Kentucky Political News Headlines

Tuesday, July 30, 2019

July Medicaid Oversight and Advisory Committee

The Medicaid Oversight and Advisory Committee met in Frankfort for the first working meeting of the Interim. Senator Meredith chaired the meeting and the agenda included an update on pharmacy reimbursement issues and a presentation by Department for Medicaid Services (DMS) on SB 5 implementation and new MCO contracts. Here are the takeaways:

Throughout her comments, Commissioner Steckel focused on the positive steps that DMS has taken to work with independent pharmacies. She said that the Department has a “new found spine” and will not let the MCOs and PBMs “run us over”.  Steckel referred to “predators” during parts of her testimony, referring to PBMs and on several occasions stressed that she does indeed have authority over the MCO subcontractors, a different position from her predecessor.

Additionally, Steckel shared that DMS’s next priority is to begin looking into acquisition costs balanced with dispensing fees.

See the summary below by issue:

Carve-out – It’s still a topic of discussion among legislators. There were several comments that there’s still time to consider ahead of the new contract start date of July 1, 2020. DMS does not intend to weigh in on this issue.  They are working on a study similar to West Virginia to determine if savings would be realized if pharmacy is managed by the state. Myers and Stauffer and the DMS FFS PBM, Magellan, are working together to assist with the study. It will be complete by early fall at the latest. According to the Commissioner, it will be objective and DMS will “stand down” on this issue.

If DMS authority is not sufficient under SB 5, the pharmacists suggested that DMS could directly administer the pharmacy benefits and/or comprehensive PBM reforms.

Fees – There was lengthy discussion on post adjudication fees – DIR, GER, etc. The new MCO contracts will prohibit these fees but we should anticipate legislation to the do the same. The pharmacists told members that since 2013 these fees have increased 45,000 percent. They are being described as a money grab by the PBMs and it’s clear that some sort of education effort is needed to properly explain the processes and reasoning behind each fee.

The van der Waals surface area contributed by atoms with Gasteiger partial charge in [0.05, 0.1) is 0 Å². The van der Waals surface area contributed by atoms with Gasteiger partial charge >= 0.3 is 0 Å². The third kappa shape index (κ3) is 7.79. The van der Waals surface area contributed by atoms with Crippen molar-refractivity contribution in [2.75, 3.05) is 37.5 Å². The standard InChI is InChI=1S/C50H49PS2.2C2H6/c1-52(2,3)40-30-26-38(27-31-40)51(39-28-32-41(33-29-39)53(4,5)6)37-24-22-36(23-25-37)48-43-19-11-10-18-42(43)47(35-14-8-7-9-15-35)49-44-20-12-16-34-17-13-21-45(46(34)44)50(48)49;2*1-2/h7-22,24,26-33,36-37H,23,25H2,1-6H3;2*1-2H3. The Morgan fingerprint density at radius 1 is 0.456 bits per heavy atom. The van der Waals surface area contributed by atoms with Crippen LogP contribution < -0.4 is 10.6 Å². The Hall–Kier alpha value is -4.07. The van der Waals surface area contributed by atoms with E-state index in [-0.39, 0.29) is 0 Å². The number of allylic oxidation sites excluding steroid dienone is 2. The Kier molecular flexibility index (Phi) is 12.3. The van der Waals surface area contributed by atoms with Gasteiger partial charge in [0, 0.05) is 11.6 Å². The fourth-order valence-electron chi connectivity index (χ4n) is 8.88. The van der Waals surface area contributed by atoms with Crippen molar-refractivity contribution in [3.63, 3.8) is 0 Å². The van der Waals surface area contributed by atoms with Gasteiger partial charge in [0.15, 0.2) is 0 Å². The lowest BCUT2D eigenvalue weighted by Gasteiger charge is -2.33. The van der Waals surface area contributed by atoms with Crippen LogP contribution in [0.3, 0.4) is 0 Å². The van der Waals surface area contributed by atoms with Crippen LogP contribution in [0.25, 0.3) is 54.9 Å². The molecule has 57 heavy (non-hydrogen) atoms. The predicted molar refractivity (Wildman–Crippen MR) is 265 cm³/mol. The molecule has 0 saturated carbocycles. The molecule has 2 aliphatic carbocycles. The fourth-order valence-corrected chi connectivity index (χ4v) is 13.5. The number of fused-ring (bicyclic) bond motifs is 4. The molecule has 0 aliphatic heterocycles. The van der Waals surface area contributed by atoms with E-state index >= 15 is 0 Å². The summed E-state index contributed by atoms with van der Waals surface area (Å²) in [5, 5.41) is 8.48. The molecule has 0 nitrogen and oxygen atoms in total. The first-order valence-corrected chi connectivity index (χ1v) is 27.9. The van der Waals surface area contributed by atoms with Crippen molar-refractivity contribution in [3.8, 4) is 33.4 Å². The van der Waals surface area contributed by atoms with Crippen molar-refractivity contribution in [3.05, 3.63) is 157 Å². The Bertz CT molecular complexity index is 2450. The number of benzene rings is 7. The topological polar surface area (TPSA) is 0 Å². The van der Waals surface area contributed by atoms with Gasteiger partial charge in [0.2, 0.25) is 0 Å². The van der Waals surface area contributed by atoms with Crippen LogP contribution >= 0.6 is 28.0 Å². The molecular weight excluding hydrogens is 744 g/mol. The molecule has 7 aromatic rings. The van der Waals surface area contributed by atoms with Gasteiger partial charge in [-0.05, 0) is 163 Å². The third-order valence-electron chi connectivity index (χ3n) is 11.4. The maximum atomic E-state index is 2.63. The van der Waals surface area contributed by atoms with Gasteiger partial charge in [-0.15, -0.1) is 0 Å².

Contracts – There was a fair amount of discussion by both DMS and pharmacists about PBM requirements related to national contracting and the mandatory participation in Medicaid networks. Both pharmacists and DMS want to prohibit this practice

Specialty Drugs – The pharmacists made claims that in OH, CVS dramatically increased reimbursement for specialty drugs because they benefit through the ownership and mandated use of their specialty pharmacy. Mail order was also mentioned.  Both are issues that have been discussed for years.

MLR – DMS intends to recoup back to 2016 pharmacy funds that were not included as part of claims for purposes of the MLR.

SB 5 MAC rate approvals – Jessin Joseph walked through the process that DMS is working through to monitor and approve rate changes per SB 5. He commented that the intent is to move back to an aggregate approval process in the future.

Other – DMS stated they are looking to move to a preferred drug list to streamline formularies among the MCOs.

A few positives from the meeting:

The pharmacists acknowledged that through working with DMS on SB 5 implementation, reimbursement issues are being addressed.

They acknowledged the positive steps the General Assembly took with the increase in dispensing fees and seemed pleased with the contract requirements included in the RFP for the new MCO contracts to begin on July1, 2020.

The pharmacists shared that in 2017, 9 independents closed, but in 2018 there were 26 new independent pharmacies that opened and 13 more in 2019. This contradicts  previous statements that low reimbursements are continuing to drive independents out of business.

Meeting materials can be accessed HERE